Baptist News Global
April 18, 2019
By Carra Greer
On Monday, I watched in horror with those all over the world as Notre Dame Cathedral burned and smoke billowed into the Paris sky. One of the oldest and most famous cathedrals in the world, Notre Dame was erected over 800 years ago. Yet it took only a few hours for the great spire to topple like a child’s block tower. As the fire burned unscathed by the water cannons flooding the structure, virtual onlookers began to speculate if the building would be totally consumed or if enough could be saved and rebuilt.
As I stared at the television screen, I felt a visceral reaction coursing through my body. It was a physical manifestation of what I have felt for the last decade. Sounds horribly dramatic, doesn’t it? But, for those who have experienced harassment, rejection, ostracism, judgment, isolation, sexual assault, physical/mental/verbal abuse, manipulation and even rape at the hands of revered clergy, we have been watching our sacred space burn for years, maybe decades.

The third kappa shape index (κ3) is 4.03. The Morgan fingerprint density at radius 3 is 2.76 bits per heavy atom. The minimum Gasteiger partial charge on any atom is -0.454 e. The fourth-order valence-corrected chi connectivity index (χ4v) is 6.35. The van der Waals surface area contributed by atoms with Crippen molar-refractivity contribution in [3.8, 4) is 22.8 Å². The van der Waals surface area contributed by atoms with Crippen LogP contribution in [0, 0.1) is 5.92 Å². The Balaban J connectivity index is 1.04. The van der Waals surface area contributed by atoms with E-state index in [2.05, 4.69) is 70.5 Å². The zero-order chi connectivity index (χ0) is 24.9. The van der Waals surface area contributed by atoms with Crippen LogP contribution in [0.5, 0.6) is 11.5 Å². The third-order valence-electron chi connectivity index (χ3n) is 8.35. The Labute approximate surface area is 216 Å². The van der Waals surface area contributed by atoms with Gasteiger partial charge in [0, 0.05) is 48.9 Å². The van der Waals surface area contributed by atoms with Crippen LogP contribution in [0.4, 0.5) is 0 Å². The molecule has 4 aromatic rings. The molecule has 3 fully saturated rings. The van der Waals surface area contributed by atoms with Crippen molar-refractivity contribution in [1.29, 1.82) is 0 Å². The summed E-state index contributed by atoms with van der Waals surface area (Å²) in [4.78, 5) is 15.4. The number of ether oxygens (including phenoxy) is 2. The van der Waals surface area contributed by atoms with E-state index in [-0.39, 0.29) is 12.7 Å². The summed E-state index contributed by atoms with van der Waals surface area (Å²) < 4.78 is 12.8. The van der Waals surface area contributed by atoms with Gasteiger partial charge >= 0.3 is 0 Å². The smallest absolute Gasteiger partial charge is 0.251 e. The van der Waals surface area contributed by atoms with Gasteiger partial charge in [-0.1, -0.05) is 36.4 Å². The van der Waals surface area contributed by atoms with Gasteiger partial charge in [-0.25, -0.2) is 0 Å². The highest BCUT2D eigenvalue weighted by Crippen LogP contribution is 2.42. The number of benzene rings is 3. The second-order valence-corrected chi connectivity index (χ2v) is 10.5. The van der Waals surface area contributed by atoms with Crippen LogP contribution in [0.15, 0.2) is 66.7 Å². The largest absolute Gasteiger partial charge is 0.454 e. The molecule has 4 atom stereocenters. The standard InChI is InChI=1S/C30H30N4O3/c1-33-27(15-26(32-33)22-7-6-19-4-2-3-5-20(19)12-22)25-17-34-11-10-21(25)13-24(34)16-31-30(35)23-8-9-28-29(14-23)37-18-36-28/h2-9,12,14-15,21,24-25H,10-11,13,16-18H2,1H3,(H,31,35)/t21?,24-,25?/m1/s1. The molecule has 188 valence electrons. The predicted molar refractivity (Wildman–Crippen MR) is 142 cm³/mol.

And, for many of us, we have watched our faith go up in smoke.
“Survivors deserve an opportunity to be restored in their own way and in their own time.”
Those fortunate enough to worship and practice their faith in a safe space with good, honest clergy and congregants without experiencing traumas of any kind have this week seen and experienced a manifestation of what it is like when a person’s sacred space, spiritual center and place of worship is, in essence, set ablaze. Decimated. Obliterated. Many of us (of varying denominations and religious groups) who have experienced the nastiest, most vile parts of the Church have watched in isolation as our sacred spaces go up in smoke, often feeling like we are the arsonists.
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